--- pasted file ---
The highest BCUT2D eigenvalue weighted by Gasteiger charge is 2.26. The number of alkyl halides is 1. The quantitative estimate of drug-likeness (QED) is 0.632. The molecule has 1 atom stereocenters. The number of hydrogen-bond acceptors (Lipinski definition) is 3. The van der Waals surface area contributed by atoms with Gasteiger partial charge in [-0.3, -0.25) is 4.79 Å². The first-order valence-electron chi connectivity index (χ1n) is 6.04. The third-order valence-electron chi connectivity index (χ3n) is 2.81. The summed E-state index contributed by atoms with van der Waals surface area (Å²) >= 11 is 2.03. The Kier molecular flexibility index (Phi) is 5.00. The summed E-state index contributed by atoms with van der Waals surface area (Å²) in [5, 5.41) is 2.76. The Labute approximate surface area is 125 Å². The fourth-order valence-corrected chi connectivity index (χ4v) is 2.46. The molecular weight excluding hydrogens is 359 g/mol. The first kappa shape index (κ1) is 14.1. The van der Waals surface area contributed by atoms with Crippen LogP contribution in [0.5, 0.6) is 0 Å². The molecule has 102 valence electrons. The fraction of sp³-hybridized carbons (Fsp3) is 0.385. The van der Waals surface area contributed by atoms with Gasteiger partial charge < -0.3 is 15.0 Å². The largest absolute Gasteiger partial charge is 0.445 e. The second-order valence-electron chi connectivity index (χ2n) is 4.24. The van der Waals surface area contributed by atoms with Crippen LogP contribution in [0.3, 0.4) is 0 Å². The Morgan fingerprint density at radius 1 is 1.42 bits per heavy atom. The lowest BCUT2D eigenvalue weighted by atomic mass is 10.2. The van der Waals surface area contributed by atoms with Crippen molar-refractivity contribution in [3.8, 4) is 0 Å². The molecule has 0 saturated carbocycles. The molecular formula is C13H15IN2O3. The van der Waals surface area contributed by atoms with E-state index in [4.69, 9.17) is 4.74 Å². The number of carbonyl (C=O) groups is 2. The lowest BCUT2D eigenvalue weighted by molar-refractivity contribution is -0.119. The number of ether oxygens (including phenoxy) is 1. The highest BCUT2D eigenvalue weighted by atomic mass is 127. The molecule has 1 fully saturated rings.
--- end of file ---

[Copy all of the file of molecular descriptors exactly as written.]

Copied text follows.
The highest BCUT2D eigenvalue weighted by Gasteiger charge is 2.26. The number of alkyl halides is 1. The quantitative estimate of drug-likeness (QED) is 0.632. The molecule has 1 atom stereocenters. The number of hydrogen-bond acceptors (Lipinski definition) is 3. The van der Waals surface area contributed by atoms with Gasteiger partial charge in [-0.3, -0.25) is 4.79 Å². The first-order valence-electron chi connectivity index (χ1n) is 6.04. The third-order valence-electron chi connectivity index (χ3n) is 2.81. The summed E-state index contributed by atoms with van der Waals surface area (Å²) >= 11 is 2.03. The Kier molecular flexibility index (Phi) is 5.00. The summed E-state index contributed by atoms with van der Waals surface area (Å²) in [5, 5.41) is 2.76. The Labute approximate surface area is 125 Å². The fourth-order valence-corrected chi connectivity index (χ4v) is 2.46. The molecular weight excluding hydrogens is 359 g/mol. The first kappa shape index (κ1) is 14.1. The van der Waals surface area contributed by atoms with Crippen LogP contribution in [0.5, 0.6) is 0 Å². The molecule has 102 valence electrons. The fraction of sp³-hybridized carbons (Fsp3) is 0.385. The van der Waals surface area contributed by atoms with Gasteiger partial charge < -0.3 is 15.0 Å². The largest absolute Gasteiger partial charge is 0.445 e. The second-order valence-electron chi connectivity index (χ2n) is 4.24. The van der Waals surface area contributed by atoms with Crippen LogP contribution in [0.3, 0.4) is 0 Å². The Morgan fingerprint density at radius 1 is 1.42 bits per heavy atom. The lowest BCUT2D eigenvalue weighted by atomic mass is 10.2. The van der Waals surface area contributed by atoms with Crippen molar-refractivity contribution in [3.8, 4) is 0 Å². The molecule has 0 saturated carbocycles. The molecular formula is C13H15IN2O3. The van der Waals surface area contributed by atoms with E-state index in [4.69, 9.17) is 4.74 Å². The number of carbonyl (C=O) groups is 2. The lowest BCUT2D eigenvalue weighted by molar-refractivity contribution is -0.119. The number of ether oxygens (including phenoxy) is 1. The highest BCUT2D eigenvalue weighted by atomic mass is 127. The molecule has 1 fully saturated rings.